Thursday, November 06, 2008
Shit I Hate: Dragon Breath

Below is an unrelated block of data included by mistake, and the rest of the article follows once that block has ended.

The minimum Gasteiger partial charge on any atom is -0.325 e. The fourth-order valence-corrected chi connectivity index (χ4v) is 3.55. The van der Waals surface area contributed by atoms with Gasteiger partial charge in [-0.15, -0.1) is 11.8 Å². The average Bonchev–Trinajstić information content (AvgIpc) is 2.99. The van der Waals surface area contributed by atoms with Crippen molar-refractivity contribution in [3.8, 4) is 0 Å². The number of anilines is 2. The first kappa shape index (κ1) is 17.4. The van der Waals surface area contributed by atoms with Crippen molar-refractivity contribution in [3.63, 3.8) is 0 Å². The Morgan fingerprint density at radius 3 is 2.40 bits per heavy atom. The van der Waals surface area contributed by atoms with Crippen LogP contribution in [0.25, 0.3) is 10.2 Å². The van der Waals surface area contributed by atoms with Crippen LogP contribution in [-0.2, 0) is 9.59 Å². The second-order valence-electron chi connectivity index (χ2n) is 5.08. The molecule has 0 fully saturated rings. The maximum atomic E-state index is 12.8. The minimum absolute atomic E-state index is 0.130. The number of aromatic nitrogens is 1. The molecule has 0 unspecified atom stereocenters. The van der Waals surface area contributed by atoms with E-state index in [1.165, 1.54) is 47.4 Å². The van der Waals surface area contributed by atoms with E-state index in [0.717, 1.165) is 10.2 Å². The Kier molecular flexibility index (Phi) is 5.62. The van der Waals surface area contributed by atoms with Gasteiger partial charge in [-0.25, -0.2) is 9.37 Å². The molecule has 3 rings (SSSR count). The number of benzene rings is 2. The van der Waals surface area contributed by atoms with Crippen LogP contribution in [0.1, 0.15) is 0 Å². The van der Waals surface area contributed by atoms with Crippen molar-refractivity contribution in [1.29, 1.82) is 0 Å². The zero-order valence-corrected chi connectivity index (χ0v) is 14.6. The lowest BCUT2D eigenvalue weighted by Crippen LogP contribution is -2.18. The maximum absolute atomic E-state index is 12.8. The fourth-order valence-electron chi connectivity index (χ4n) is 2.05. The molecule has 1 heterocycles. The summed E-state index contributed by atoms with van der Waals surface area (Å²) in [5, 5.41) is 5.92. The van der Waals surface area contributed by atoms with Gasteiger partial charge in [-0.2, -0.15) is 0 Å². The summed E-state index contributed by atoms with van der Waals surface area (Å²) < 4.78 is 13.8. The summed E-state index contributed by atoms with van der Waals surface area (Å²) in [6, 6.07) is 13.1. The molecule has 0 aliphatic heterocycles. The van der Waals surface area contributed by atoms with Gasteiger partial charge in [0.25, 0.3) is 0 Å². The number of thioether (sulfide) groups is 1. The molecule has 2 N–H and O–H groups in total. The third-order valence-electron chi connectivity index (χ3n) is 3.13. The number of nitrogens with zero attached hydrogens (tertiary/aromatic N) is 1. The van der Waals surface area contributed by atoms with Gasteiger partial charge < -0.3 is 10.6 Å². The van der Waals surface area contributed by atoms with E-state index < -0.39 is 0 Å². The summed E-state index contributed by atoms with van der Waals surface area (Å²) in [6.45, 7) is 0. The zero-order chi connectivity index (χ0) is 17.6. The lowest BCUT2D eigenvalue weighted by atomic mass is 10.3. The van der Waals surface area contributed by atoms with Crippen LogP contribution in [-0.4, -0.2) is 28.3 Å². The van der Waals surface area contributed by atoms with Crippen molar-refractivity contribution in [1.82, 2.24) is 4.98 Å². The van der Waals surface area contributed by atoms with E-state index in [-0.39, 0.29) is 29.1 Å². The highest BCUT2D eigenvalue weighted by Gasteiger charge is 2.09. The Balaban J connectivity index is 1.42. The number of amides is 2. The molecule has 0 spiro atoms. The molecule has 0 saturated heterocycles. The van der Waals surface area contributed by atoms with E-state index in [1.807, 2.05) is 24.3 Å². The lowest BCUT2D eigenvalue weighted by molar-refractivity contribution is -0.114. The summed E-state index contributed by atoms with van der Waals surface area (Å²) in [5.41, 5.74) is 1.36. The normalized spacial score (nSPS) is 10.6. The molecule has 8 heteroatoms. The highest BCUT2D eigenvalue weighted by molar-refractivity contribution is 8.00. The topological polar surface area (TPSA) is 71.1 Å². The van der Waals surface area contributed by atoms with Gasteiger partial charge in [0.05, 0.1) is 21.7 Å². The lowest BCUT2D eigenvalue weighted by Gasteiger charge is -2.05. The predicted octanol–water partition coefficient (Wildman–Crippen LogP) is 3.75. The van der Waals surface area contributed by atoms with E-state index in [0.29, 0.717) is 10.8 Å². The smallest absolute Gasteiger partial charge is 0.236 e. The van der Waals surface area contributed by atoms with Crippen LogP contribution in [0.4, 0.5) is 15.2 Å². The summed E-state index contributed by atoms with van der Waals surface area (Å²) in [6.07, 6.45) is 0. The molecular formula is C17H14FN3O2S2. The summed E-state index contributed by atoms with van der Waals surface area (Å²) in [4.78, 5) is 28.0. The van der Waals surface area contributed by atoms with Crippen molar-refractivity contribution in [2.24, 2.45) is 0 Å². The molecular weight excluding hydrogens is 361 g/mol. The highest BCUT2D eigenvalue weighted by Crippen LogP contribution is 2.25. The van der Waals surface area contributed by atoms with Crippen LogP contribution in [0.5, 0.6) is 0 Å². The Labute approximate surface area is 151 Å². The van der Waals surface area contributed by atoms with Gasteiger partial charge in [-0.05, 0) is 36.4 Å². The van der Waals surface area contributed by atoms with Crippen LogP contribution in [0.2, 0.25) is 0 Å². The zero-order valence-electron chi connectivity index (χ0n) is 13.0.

This morning I had a hearing Downstate (which, for you non-Illinoisans, means anything south of Joliet or, for some reason, west of Aurora -- I was legitimately Downstate, though, in scenic Bloomington). The opposing attorney tracked me down before the hearing to discuss the schedule that was the subject of the hearing. Superficially he seemed like an agreeable person: well-coiffed hair, a nice suit, and a smile that could melt the polar ice caps without the help of manmade global warming. Then he opened his mouth. It smelled like gasoline and burnt hamburgers. I could barely point my face in this man's direction as he asked me simple questions, none of which I could answer because I was concentrating so hard on not vomiting in anger. It invokes nothing but ire and hate when I smell breath that bad. Sadly, this is not the first time I've been a victim of breath of this fortitude. At one of my old firms, the two named partners had a running contest to see whose breath could smell more like the inside of a decomposing tire covered in human feces and burning hair. Both won. How does it get to that point? Years of black coffee and feasting on the charred flesh of innocents, I suppose, combined with an indifference to oral hygiene. But sweet Christ, people, is it that out of the question to brush your teeth (and occasionally your tongue) before leaving the house in the morning? If so, make some changes for everyone's sake. The reason I hate you is because your condition is completely preventable, yet you ignore the effluent odor flowing unimpeded from your mouth. I would say that you know who you are, but you obviously don't. There's a reason people look down when you talk to them. If you are reading this, assume that your breath reeks. I bet mine does, which is exactly why I carry around a pack of Listerine breath strips wherever I go. Because I want to be hated for who I am, not for the potency of my breath. I strongly suggest you invest in -- and keep with you at all times -- some breath strips, Tic Tacs, Altoids, Chewlie's gum, or even a flask of Rumpleminze, if that's what it takes. For the love of God, use those weapons before you walk into a room (or elevated rush hour train car) full of people. And brush twice a day. And visit a dentist twice a year. And don't speak to anyone.